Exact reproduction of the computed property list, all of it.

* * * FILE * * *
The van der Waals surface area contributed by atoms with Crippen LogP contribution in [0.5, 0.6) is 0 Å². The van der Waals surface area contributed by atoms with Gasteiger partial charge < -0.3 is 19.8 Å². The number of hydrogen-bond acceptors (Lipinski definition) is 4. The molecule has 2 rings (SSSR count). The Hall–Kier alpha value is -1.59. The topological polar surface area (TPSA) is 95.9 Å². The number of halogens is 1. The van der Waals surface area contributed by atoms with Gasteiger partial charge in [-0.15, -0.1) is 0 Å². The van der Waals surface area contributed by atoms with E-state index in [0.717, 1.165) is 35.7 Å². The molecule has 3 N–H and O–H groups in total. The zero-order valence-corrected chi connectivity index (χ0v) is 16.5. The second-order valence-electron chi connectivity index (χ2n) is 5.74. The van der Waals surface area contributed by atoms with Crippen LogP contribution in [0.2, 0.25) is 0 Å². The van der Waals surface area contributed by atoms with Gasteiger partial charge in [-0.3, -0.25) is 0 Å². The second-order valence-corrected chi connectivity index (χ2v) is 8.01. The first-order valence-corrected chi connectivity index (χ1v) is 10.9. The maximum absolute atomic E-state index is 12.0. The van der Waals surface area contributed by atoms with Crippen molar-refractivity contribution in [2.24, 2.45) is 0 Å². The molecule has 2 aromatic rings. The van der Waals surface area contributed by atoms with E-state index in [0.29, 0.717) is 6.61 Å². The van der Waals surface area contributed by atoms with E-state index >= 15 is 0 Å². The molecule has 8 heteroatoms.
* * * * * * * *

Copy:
The van der Waals surface area contributed by atoms with Crippen LogP contribution in [0.5, 0.6) is 0 Å². The van der Waals surface area contributed by atoms with Gasteiger partial charge < -0.3 is 19.8 Å². The number of hydrogen-bond acceptors (Lipinski definition) is 4. The molecule has 2 rings (SSSR count). The Hall–Kier alpha value is -1.59. The topological polar surface area (TPSA) is 95.9 Å². The number of halogens is 1. The van der Waals surface area contributed by atoms with Gasteiger partial charge in [-0.15, -0.1) is 0 Å². The van der Waals surface area contributed by atoms with E-state index in [0.717, 1.165) is 35.7 Å². The molecule has 3 N–H and O–H groups in total. The zero-order valence-corrected chi connectivity index (χ0v) is 16.5. The second-order valence-electron chi connectivity index (χ2n) is 5.74. The van der Waals surface area contributed by atoms with Crippen LogP contribution in [0.2, 0.25) is 0 Å². The van der Waals surface area contributed by atoms with Gasteiger partial charge in [-0.3, -0.25) is 0 Å². The second-order valence-corrected chi connectivity index (χ2v) is 8.01. The first-order valence-corrected chi connectivity index (χ1v) is 10.9. The maximum absolute atomic E-state index is 12.0. The van der Waals surface area contributed by atoms with Crippen molar-refractivity contribution in [2.24, 2.45) is 0 Å². The molecule has 2 aromatic rings. The van der Waals surface area contributed by atoms with E-state index in [0.29, 0.717) is 6.61 Å². The van der Waals surface area contributed by atoms with E-state index >= 15 is 0 Å². The molecule has 8 heteroatoms.